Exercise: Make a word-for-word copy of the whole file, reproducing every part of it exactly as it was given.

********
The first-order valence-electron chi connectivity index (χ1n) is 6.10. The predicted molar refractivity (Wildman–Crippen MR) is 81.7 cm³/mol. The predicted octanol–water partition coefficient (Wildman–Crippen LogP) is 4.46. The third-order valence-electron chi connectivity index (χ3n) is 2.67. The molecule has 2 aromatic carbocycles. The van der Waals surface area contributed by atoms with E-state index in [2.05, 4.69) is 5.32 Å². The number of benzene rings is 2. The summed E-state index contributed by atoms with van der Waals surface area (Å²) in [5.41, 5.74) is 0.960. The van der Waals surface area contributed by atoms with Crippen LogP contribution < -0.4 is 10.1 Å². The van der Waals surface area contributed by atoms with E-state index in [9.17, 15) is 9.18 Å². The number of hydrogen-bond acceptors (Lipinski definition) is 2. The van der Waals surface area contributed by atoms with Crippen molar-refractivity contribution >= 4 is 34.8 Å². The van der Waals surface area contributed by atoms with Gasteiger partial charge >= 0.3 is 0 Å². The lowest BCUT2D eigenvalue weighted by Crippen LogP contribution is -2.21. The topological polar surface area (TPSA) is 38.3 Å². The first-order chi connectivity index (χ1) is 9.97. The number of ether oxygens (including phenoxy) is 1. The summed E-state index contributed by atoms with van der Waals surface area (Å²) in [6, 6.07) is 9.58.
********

The first-order valence-electron chi connectivity index (χ1n) is 6.10. The predicted molar refractivity (Wildman–Crippen MR) is 81.7 cm³/mol. The predicted octanol–water partition coefficient (Wildman–Crippen LogP) is 4.46. The third-order valence-electron chi connectivity index (χ3n) is 2.67. The molecule has 2 aromatic carbocycles. The van der Waals surface area contributed by atoms with E-state index in [2.05, 4.69) is 5.32 Å². The number of benzene rings is 2. The summed E-state index contributed by atoms with van der Waals surface area (Å²) in [5.41, 5.74) is 0.960. The van der Waals surface area contributed by atoms with Crippen LogP contribution < -0.4 is 10.1 Å². The van der Waals surface area contributed by atoms with E-state index in [9.17, 15) is 9.18 Å². The number of hydrogen-bond acceptors (Lipinski definition) is 2. The van der Waals surface area contributed by atoms with Crippen molar-refractivity contribution >= 4 is 34.8 Å². The van der Waals surface area contributed by atoms with Gasteiger partial charge >= 0.3 is 0 Å². The lowest BCUT2D eigenvalue weighted by Crippen LogP contribution is -2.21. The topological polar surface area (TPSA) is 38.3 Å². The first-order chi connectivity index (χ1) is 9.97. The number of ether oxygens (including phenoxy) is 1. The summed E-state index contributed by atoms with van der Waals surface area (Å²) in [6, 6.07) is 9.58.